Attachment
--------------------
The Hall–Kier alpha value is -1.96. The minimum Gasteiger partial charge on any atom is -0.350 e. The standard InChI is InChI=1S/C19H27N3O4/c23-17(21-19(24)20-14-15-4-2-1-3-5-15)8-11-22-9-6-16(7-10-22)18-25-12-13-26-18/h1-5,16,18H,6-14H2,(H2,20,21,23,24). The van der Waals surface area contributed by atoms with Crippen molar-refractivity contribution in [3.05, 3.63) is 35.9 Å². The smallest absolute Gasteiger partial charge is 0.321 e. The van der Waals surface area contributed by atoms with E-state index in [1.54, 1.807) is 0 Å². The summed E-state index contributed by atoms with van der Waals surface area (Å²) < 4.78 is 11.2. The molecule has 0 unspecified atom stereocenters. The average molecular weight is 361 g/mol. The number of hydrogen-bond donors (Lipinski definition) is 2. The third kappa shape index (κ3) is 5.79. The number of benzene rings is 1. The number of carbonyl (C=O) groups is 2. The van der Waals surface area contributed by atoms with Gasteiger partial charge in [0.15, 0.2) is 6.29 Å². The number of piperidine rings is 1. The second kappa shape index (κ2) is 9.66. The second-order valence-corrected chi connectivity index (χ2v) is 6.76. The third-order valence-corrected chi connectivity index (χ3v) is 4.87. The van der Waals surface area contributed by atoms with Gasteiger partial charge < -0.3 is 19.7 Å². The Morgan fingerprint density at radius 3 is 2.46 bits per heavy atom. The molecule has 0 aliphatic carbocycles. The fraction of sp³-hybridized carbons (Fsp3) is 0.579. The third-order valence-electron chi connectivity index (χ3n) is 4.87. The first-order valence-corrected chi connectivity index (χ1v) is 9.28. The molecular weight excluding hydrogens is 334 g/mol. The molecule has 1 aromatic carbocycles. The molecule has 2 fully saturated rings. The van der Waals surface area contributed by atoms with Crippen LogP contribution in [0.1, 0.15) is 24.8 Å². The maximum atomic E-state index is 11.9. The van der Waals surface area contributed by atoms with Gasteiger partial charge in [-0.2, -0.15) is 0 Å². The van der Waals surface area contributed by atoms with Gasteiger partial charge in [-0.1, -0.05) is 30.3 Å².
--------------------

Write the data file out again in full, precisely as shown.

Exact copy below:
The Hall–Kier alpha value is -1.96. The minimum Gasteiger partial charge on any atom is -0.350 e. The standard InChI is InChI=1S/C19H27N3O4/c23-17(21-19(24)20-14-15-4-2-1-3-5-15)8-11-22-9-6-16(7-10-22)18-25-12-13-26-18/h1-5,16,18H,6-14H2,(H2,20,21,23,24). The van der Waals surface area contributed by atoms with Crippen molar-refractivity contribution in [3.05, 3.63) is 35.9 Å². The smallest absolute Gasteiger partial charge is 0.321 e. The van der Waals surface area contributed by atoms with E-state index in [1.54, 1.807) is 0 Å². The summed E-state index contributed by atoms with van der Waals surface area (Å²) < 4.78 is 11.2. The molecule has 0 unspecified atom stereocenters. The average molecular weight is 361 g/mol. The number of hydrogen-bond donors (Lipinski definition) is 2. The third kappa shape index (κ3) is 5.79. The number of benzene rings is 1. The number of carbonyl (C=O) groups is 2. The van der Waals surface area contributed by atoms with Gasteiger partial charge in [0.15, 0.2) is 6.29 Å². The number of piperidine rings is 1. The second kappa shape index (κ2) is 9.66. The second-order valence-corrected chi connectivity index (χ2v) is 6.76. The third-order valence-corrected chi connectivity index (χ3v) is 4.87. The van der Waals surface area contributed by atoms with Gasteiger partial charge < -0.3 is 19.7 Å². The Morgan fingerprint density at radius 3 is 2.46 bits per heavy atom. The molecule has 0 aliphatic carbocycles. The fraction of sp³-hybridized carbons (Fsp3) is 0.579. The third-order valence-electron chi connectivity index (χ3n) is 4.87. The first-order valence-corrected chi connectivity index (χ1v) is 9.28. The molecular weight excluding hydrogens is 334 g/mol. The molecule has 1 aromatic carbocycles. The molecule has 2 fully saturated rings. The van der Waals surface area contributed by atoms with Crippen LogP contribution in [0.1, 0.15) is 24.8 Å². The maximum atomic E-state index is 11.9. The van der Waals surface area contributed by atoms with Gasteiger partial charge in [-0.2, -0.15) is 0 Å². The van der Waals surface area contributed by atoms with Gasteiger partial charge in [-0.1, -0.05) is 30.3 Å².